by Alan Hughes
Access to capital – whether through banking or investment – is a longstanding challenge for Black entrepreneurs looking to scale their enterprises. But some much-needed capital is entering the marketplace following a $400 million commitment from billionaire investor, L.A. Clippers owner and Detroit native Steve Ballmer.
The former Microsoft CEO, who according to net worth Fortune magazine has a net worth of $76.9 billion, announced that he would allocate $400 million to investment firms Goldman Sachs, Fairview Capital, JPMorgan Chase, Ariel Investment and GCM Grosvenor. These firms would, in turn, invest much of that capital with Black entrepreneurs. Hartford, Connecticut-based Fairview Capital, and Chicago’s Ariel Investment rank among the largest Black-owned investment management firms in the U.S.
The capital comes at a critical time. As economic and inflation concerns rise, investment capital tends to dry up – particularly in communities of color. Case in point, venture capital invested with Black-owned businesses totaled $1.2 billion in the first quarter of 2022 and plummeted to $324 million in the second quarter, according to Crunchbase data. When compared with the second quarter of 2021, during which $866 million was invested, capital investments continued to decline significantly. Crunchbase is a market research and business information provider.
And this lack of capital isn’t only a Black problem – it’s an American problem. Citi Global Perspectives & Solutions published a report in 2020 that concluded the GDP losses due to systemic and societal racism and discrimination faced by Blacks over the last 20 years totaled $16 trillion (about $49,000 per person in the US). The report, titled Closing the Racial Inequality Gaps: The Economic Cost of Black Inequality in the U.S., cited gaps in wages, access to housing and higher education and investment in Black-owned businesses as key contributors.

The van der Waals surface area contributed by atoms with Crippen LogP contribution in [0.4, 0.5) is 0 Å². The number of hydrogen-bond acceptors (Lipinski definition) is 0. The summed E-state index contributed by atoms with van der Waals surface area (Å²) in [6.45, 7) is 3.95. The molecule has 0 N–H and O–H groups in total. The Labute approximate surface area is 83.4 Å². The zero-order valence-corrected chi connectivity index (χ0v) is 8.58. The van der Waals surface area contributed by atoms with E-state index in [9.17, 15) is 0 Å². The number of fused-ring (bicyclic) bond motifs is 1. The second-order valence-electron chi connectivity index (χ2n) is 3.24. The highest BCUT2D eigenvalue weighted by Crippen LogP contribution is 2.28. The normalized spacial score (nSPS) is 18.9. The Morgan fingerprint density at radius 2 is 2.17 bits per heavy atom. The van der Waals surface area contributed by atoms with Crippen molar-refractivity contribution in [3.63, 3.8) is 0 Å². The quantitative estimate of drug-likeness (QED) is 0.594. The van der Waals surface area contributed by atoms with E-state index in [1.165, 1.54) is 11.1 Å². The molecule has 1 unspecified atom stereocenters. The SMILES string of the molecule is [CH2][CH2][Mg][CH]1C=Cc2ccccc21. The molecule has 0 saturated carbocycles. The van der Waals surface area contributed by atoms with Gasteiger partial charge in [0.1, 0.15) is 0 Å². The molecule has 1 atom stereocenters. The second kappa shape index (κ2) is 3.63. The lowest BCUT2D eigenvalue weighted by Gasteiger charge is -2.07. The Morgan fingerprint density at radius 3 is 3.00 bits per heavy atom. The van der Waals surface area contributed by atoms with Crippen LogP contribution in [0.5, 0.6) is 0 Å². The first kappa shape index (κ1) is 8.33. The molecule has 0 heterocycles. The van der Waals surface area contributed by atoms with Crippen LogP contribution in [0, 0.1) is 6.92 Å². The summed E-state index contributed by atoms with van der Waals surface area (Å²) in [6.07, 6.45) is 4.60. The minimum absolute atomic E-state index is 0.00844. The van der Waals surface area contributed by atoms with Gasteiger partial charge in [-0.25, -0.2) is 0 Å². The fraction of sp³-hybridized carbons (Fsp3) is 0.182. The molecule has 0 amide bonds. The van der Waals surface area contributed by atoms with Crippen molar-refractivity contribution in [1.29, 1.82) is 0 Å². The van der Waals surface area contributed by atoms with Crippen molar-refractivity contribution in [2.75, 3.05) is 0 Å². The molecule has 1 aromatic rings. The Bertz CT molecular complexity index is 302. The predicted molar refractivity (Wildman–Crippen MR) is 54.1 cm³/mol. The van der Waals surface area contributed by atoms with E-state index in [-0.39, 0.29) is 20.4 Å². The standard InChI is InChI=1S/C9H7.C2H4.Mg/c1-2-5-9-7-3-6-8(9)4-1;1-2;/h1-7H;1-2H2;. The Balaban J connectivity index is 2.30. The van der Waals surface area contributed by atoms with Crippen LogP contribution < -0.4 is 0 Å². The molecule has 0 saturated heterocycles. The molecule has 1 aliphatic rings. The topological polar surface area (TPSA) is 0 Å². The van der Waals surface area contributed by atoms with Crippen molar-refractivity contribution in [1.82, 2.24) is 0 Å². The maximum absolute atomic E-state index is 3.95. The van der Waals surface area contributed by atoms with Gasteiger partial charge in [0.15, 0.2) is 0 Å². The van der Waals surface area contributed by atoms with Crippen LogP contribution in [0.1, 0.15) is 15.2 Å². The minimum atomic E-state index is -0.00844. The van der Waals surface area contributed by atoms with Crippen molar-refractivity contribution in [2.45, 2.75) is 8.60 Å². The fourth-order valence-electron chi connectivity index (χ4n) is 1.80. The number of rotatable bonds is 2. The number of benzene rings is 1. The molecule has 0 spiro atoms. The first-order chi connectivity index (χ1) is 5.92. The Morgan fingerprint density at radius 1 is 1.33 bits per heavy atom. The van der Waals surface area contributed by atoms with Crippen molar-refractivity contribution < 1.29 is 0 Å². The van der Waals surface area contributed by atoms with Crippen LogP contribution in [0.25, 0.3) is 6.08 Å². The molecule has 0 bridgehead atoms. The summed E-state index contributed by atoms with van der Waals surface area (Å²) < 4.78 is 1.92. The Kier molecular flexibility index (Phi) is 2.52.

On the heels of the social unrest in 2020, the Ballmer Family Office, a private firm that handles investment and wealth management for families, decided to find a way to invest in black entrepreneurs. Through the office’s research, the team determined that Fairview Capital, which has invested with Black investment firms for some 30 years, should help determine how best to put some of that capital to work in a manner that is both impactful and generates healthy returns on that investment.
A fund of mixed financing, Fairview Capital invests with diverse asset managers who would take that capital and invest in those entrepreneurs whose ventures fit their respective investment strategies. “We’ve developed a skill set, knowledge-based experience, expertise … to find the best of the best funds that then, in turn, invest in the best entrepreneurs,” explains Kola Olofinboba, a managing partner at Fairview Capital. “We’re very optimistic about what this will engender on the backside in terms of forming businesses, but also generating returns that make this something that perpetuates as opposed to a one-and-done type of event.”
Olofinboba, a medical doctor who earned an MBA in Financial Management from the MIT Sloan School of Management is quick to point out that the capital is an investment with an expectation of healthy returns as opposed to a grant. “It’s very, very important for us that everything we invest in is for economic gains – for returns that are accretive to the portfolios of our investors,” he explained. “And that’s why we have investors [who] have chosen to partner with us over the years, and this is no different.”
The hope is that Ballmer, who has earned a reputation as a shrewd investor, creates a snowball effect and other institutions and high-net-worth individuals understand that there are strong investment opportunities within communities of color. “I believe if people take a serious look at this space, they will realize that it’s very undercapitalized, but it is chocked-full of opportunity,” Olofinboba asserts. “Again, if done properly, [it is possible] to generate returns that are as good as anything else they might otherwise put their capital into in other markets.”
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